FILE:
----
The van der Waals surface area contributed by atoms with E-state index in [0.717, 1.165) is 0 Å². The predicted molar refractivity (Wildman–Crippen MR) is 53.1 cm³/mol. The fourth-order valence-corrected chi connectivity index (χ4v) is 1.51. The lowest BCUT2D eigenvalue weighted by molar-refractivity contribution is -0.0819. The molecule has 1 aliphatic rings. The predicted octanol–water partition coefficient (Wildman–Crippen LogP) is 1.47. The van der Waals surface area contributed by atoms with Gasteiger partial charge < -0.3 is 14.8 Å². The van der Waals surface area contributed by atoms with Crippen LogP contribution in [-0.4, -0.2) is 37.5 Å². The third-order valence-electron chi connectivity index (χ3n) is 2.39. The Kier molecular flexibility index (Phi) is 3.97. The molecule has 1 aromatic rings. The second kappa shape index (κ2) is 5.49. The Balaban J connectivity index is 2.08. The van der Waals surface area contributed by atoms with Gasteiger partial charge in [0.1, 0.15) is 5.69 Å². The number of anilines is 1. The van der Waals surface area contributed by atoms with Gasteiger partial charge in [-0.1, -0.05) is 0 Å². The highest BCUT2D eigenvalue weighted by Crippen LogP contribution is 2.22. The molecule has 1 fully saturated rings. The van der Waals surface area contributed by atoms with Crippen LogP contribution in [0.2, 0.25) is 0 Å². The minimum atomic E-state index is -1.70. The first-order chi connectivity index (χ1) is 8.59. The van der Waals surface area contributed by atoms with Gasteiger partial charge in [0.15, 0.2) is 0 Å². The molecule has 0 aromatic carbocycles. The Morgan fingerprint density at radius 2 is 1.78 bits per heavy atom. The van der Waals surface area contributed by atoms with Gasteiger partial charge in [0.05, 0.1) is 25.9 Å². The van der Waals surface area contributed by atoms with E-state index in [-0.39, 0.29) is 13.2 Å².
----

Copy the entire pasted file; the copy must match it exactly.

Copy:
The van der Waals surface area contributed by atoms with E-state index in [0.717, 1.165) is 0 Å². The predicted molar refractivity (Wildman–Crippen MR) is 53.1 cm³/mol. The fourth-order valence-corrected chi connectivity index (χ4v) is 1.51. The lowest BCUT2D eigenvalue weighted by molar-refractivity contribution is -0.0819. The molecule has 1 aliphatic rings. The predicted octanol–water partition coefficient (Wildman–Crippen LogP) is 1.47. The van der Waals surface area contributed by atoms with Gasteiger partial charge < -0.3 is 14.8 Å². The van der Waals surface area contributed by atoms with Crippen LogP contribution in [-0.4, -0.2) is 37.5 Å². The third-order valence-electron chi connectivity index (χ3n) is 2.39. The Kier molecular flexibility index (Phi) is 3.97. The molecule has 1 aromatic rings. The second kappa shape index (κ2) is 5.49. The Balaban J connectivity index is 2.08. The van der Waals surface area contributed by atoms with Gasteiger partial charge in [0.1, 0.15) is 5.69 Å². The number of anilines is 1. The van der Waals surface area contributed by atoms with Gasteiger partial charge in [-0.1, -0.05) is 0 Å². The highest BCUT2D eigenvalue weighted by Crippen LogP contribution is 2.22. The molecule has 1 fully saturated rings. The van der Waals surface area contributed by atoms with Crippen LogP contribution in [0.2, 0.25) is 0 Å². The minimum atomic E-state index is -1.70. The first-order chi connectivity index (χ1) is 8.59. The van der Waals surface area contributed by atoms with Gasteiger partial charge in [0.15, 0.2) is 0 Å². The molecule has 0 aromatic carbocycles. The Morgan fingerprint density at radius 2 is 1.78 bits per heavy atom. The van der Waals surface area contributed by atoms with Gasteiger partial charge in [0.05, 0.1) is 25.9 Å². The van der Waals surface area contributed by atoms with E-state index in [-0.39, 0.29) is 13.2 Å².